Two months after intervention began, NATO's war in Libya has become an open-ended stalemate. A resolution requires compromises from each side rather than self-righteous declarations of total war. The balance of power does not permit a decisive victory for regime or rebels. A settlement must either reflect this fact, or give way to renewed fighting.
19 May 2011
Popular Uprising in Syria: Beware of the Henchmen from Within
Even though it faces a range of protests, Syria is unlikely to face popular-led regime change. Instead, unremitting instability and a standoff between protestors and the regime are more likely to follow leading to a combination of piecemeal reforms and more violence. However, internal challenges to the regime should not be ruled out.
18 May 2011
Understanding the Dissident Republican Threat to the UK and Ireland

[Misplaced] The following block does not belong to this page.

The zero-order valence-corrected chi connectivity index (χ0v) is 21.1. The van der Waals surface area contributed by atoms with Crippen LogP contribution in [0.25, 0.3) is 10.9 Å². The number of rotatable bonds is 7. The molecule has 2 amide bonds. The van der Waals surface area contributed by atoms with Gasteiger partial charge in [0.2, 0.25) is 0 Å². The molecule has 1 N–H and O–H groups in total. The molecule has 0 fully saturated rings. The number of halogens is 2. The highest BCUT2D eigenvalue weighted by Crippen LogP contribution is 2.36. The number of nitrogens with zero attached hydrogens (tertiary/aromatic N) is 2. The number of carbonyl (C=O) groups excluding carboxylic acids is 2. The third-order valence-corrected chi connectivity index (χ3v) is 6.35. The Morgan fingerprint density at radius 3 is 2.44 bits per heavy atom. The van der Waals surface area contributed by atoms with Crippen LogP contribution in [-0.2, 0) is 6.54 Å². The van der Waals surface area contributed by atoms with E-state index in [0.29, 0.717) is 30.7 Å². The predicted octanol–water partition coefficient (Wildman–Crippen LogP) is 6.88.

The rising threat of dissident Republican activity in Northern Ireland comes at a time when the vast majority of Northern Irish people are moving towards a more normalised political environment. To challenge the threat, we need a more nuanced understanding of dissident republican motivations.
17 May 2011
How the Gulf is Keeping Water Security Fears at Bay
Water scarcity, although a relatively low priority, is still a concern for the Middle Eastern security agenda. Gulf states in particular can lead the way in ensuring that water co-operation replaces the threat of water conflict.
17 May 2011
Putting the Arctic Boom on Ice: Proceedings of RUSI Arctic Roundtable
On 12 May 2011, foreign ministers from the eight Arctic countries will participate in the seventh summit of the Arctic Council, an organisation initially forged to secure agreed environmental standards for the region. Now, amid growing interest in the opportunities and challenges energy resources and sea lines of communication present, the Council must reform to meet the interests of global demand.
11 May 2011